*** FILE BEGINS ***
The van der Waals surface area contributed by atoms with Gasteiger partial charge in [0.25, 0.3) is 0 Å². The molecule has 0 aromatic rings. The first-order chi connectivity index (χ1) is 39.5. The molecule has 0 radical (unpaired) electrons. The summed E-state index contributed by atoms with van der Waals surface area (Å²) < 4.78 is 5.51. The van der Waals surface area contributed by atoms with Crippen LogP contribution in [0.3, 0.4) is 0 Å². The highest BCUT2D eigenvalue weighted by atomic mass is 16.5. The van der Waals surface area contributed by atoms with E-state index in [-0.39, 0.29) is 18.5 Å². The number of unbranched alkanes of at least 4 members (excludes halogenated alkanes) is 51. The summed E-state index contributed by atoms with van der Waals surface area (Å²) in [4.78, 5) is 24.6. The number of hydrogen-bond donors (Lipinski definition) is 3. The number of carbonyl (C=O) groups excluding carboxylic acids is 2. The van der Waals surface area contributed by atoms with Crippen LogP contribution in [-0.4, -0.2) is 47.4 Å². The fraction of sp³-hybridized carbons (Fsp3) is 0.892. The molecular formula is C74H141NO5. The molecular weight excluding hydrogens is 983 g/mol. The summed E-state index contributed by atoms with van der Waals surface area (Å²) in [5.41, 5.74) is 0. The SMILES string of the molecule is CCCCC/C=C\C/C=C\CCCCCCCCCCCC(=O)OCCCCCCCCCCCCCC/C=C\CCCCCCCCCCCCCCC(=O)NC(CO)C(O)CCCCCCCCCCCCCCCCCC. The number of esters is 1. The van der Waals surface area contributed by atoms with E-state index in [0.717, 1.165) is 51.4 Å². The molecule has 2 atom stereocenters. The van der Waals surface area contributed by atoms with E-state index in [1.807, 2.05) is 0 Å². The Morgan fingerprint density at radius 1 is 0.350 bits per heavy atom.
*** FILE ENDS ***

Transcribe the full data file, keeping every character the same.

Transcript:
The van der Waals surface area contributed by atoms with Gasteiger partial charge in [0.25, 0.3) is 0 Å². The molecule has 0 aromatic rings. The first-order chi connectivity index (χ1) is 39.5. The molecule has 0 radical (unpaired) electrons. The summed E-state index contributed by atoms with van der Waals surface area (Å²) < 4.78 is 5.51. The van der Waals surface area contributed by atoms with Crippen LogP contribution in [0.3, 0.4) is 0 Å². The highest BCUT2D eigenvalue weighted by atomic mass is 16.5. The van der Waals surface area contributed by atoms with E-state index in [-0.39, 0.29) is 18.5 Å². The number of unbranched alkanes of at least 4 members (excludes halogenated alkanes) is 51. The summed E-state index contributed by atoms with van der Waals surface area (Å²) in [4.78, 5) is 24.6. The number of hydrogen-bond donors (Lipinski definition) is 3. The number of carbonyl (C=O) groups excluding carboxylic acids is 2. The van der Waals surface area contributed by atoms with Crippen LogP contribution in [-0.4, -0.2) is 47.4 Å². The fraction of sp³-hybridized carbons (Fsp3) is 0.892. The molecular formula is C74H141NO5. The molecular weight excluding hydrogens is 983 g/mol. The summed E-state index contributed by atoms with van der Waals surface area (Å²) in [5.41, 5.74) is 0. The SMILES string of the molecule is CCCCC/C=C\C/C=C\CCCCCCCCCCCC(=O)OCCCCCCCCCCCCCC/C=C\CCCCCCCCCCCCCCC(=O)NC(CO)C(O)CCCCCCCCCCCCCCCCCC. The number of esters is 1. The van der Waals surface area contributed by atoms with E-state index in [0.717, 1.165) is 51.4 Å². The molecule has 2 atom stereocenters. The van der Waals surface area contributed by atoms with E-state index in [1.807, 2.05) is 0 Å². The Morgan fingerprint density at radius 1 is 0.350 bits per heavy atom.